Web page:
Week 1: San Francisco 49ers 34, Green Bay Packers 28- Post Game Recap

This match-up between NFC superpowers was arguably the best game on the schedule for Week 1, and it did not disappoint.  The 49ers were able to edge the Packers on the strength of Colin Kaepernick’s best game passing the ball in his career.  The Packers came out determined to stop the run, and they did that.  Clay Matthews had an excellent game (with seven tackles and one sack).  However, his impact was best felt containing the edge and not allowing Kaepernick to run around the edge.  As expected, the Green Bay defense played zone almost exclusively throughout the game.  When they did play man they didn’t really attack the line of scrimmage.  Instead, they sent a lot of three man rushes and kept a spy on the athletic 49er quarterback.  The one time the Pack did play man and decided to bring pressure up front, “Kap” escaped and ran for 15 yards around the left edge.  The important thing here is that Dom Capers put a lot of effort into containing Colin Kaepernick and his running ability.  All of the work he put in during the off-season game-planning for the read-option seemed to work in this game, the only problem was that they could not stop Kaepernick from shredding their zone defense.

Anquan Boldin ate the Packers’ secondary alive with 13 catches for 208 yards and a touchdown in his 49ers debut.  He was simply sitting down in the middle of the zones, or running in back of the linebackers and in front of the safeties.  He was pretty much unstoppable through the whole afternoon.  Vernon Davis did a good job providing an extra set of hands in the red zone as he hauled in two touchdown passes.  The lesson to be learned here is that San Francisco can be a dominant team.  If you come in determined to stop them from running the ball, they can still beat you by throwing the ball.  If you play man-to-man and try to cut down on Kaepernick’s long throws down the field, then the Niners will simply stick the ball in the belly of Frank Gore and run it down your throat.  This is a very lethal combination.

Aaron Rodgers did the best he could against a solid defense.  He hooked up with Jordy Nelson and Randall Cobb seven times each (for 100+ yards and a touchdown apiece).  But really, the Packers’  four touchdown drives were almost like lightning in a bottle.  What I mean by that is they weren’t able to sustain too many drives outside of those four.  The touchdowns drives were usually answers to long San Francisco drives and other than that there were a lot of three and outs.  The Green Bay offensive line did a serviceable job protecting Aaron Rodgers for a majority of the game.  Their biggest breakdown came on the Packers’ second to last drive.  Although Rodgers was not sacked on the drive, the front four was able to get enough pressure on him to disrupt his rhythm and cause him to fire the ball too early.  Then, on the last play of the game on a Hail Mary try, Aldon Smith pressured him and caused an incomplete pass.  The three-man rush got to Rodgers much to early on the final play and it ended up costing them a chance to win the game.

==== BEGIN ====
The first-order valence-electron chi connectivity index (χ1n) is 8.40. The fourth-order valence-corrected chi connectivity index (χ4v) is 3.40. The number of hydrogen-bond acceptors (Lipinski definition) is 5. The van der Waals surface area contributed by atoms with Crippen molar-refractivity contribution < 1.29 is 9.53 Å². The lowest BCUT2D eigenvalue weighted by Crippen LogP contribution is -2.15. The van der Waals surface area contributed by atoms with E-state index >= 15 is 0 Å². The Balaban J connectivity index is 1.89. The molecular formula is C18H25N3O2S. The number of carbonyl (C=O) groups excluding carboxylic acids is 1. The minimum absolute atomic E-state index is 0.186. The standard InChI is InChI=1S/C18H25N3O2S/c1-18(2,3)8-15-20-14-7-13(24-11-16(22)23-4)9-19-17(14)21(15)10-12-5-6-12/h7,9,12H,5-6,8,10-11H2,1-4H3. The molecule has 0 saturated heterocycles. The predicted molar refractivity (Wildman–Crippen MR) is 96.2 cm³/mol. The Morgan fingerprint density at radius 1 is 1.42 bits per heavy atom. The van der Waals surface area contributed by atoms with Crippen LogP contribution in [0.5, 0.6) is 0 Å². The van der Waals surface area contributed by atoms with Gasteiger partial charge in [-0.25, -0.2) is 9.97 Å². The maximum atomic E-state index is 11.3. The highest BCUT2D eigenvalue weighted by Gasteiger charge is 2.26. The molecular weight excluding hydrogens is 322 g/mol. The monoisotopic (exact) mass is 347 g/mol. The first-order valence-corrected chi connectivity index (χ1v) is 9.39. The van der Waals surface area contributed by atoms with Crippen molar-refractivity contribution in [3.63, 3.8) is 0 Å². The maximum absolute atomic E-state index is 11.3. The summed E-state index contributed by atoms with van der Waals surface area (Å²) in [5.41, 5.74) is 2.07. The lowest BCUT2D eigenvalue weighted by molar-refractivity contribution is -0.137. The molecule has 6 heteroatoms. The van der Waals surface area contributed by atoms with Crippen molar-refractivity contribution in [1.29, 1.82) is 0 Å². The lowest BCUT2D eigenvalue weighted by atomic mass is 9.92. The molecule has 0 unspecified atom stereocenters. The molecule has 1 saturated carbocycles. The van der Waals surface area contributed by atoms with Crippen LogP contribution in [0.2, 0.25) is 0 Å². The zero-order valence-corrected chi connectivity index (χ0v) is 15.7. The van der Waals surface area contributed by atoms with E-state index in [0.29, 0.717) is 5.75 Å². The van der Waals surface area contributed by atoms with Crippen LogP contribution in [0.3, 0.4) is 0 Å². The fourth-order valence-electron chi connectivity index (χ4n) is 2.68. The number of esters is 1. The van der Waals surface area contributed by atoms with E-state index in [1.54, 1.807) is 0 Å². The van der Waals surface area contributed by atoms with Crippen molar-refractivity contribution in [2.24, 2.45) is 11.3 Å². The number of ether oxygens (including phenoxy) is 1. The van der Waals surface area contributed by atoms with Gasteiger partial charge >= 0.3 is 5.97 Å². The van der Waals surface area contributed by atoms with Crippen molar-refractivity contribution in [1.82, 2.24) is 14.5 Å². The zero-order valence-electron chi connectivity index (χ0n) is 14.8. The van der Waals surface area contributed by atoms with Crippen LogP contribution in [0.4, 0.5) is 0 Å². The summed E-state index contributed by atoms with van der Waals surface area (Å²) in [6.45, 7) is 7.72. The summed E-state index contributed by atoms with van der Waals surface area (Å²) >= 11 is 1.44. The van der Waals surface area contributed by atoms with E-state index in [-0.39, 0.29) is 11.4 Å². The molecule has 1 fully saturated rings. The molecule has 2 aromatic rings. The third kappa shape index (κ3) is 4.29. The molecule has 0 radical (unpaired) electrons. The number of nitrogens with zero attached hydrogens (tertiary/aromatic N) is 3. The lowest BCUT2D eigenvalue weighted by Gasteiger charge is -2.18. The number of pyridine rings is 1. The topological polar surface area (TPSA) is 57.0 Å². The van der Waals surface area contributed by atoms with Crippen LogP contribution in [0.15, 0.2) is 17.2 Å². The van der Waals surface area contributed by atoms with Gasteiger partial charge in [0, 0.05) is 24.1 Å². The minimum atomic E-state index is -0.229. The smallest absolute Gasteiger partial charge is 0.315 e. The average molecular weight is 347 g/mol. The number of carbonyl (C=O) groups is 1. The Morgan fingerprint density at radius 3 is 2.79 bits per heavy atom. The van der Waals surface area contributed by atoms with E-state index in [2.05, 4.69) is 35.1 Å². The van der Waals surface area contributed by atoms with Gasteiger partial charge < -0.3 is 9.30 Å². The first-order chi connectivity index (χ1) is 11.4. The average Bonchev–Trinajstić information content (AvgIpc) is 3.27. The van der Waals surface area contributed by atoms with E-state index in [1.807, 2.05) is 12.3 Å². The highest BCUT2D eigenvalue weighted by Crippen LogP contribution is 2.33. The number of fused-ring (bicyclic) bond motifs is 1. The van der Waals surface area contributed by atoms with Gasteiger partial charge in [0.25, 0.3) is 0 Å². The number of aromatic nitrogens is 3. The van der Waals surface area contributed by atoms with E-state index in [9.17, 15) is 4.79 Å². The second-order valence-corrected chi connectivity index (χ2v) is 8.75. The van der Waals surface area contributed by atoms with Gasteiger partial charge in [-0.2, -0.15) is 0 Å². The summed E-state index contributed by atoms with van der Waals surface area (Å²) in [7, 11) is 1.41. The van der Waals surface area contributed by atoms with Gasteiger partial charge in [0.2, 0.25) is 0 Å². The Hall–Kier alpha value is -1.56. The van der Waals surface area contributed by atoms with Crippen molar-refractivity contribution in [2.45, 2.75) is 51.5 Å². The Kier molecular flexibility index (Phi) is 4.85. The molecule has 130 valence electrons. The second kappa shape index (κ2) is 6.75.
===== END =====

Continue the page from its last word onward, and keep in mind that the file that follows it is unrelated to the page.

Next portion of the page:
Of course, the most talked about thing coming out of this game will be the improper enforcement of personal foul penalties early on in the second quarter.  Clay Matthews hit Colin Kaepernick a little too late and a fight broke out on the sidelines.  Both teams were flagged and the down was replayed.  The down should not have been replayed though since each penalty was a dead-ball foul.  The down and distance should have been 4th and 2 if the penalties were enforced correctly.  Since it was not, the following play ended up being a 6 yard touchdown pass to Vernon Davis.  The kicker about this whole series is that earlier (right before the third and 6 that produced the two offsetting penalties) the Packers had the 49ers stopped on a third down play.  However, San Francisco was flagged for an illegal formation.  Rather than declining the penalty and bringing up a 4th and 1, Mike McCarthy decided to accept the penalty and push the ball back to the third and 6 (following me so far?).  That, of course, lead to the next play that produced the two offsetting penalties which then lead to the touchdown.  To clarify, the whole situation with the personal fouls could have easily been avoided had Mike McCarthy simply declined the illegal formation penalty.  So before the Packers fans get really sore over another improper ruling that cost them a game, they should remember that the whole situation was only created after Mike McCarthy allowed the drive to continue.  Furthermore, if the penalties were enforced properly, it would have resulted in a four point swing (a three point field goal instead of the seven point touchdown).  Seeing as how the 49ers won by six points, the outcome of that play did not directly impact the result of the game.  At best, it still would have been a 30-28 victory for San Francisco.

At the end of the day, each team played a pretty good game.  It might be fair to say that the 49ers are just the better team of the two and that is why they won.  If Green Bay plays like they did this week for the rest of the season, they could probably win 11 or 12 of their games.  They were just victimized by a superb passing performance from a very talented quarterback and were decimated in the middle by a skilled receiver who makes his money in the middle of the field.  Neither team has much to be ashamed of; it was a pretty clean and entertaining game.


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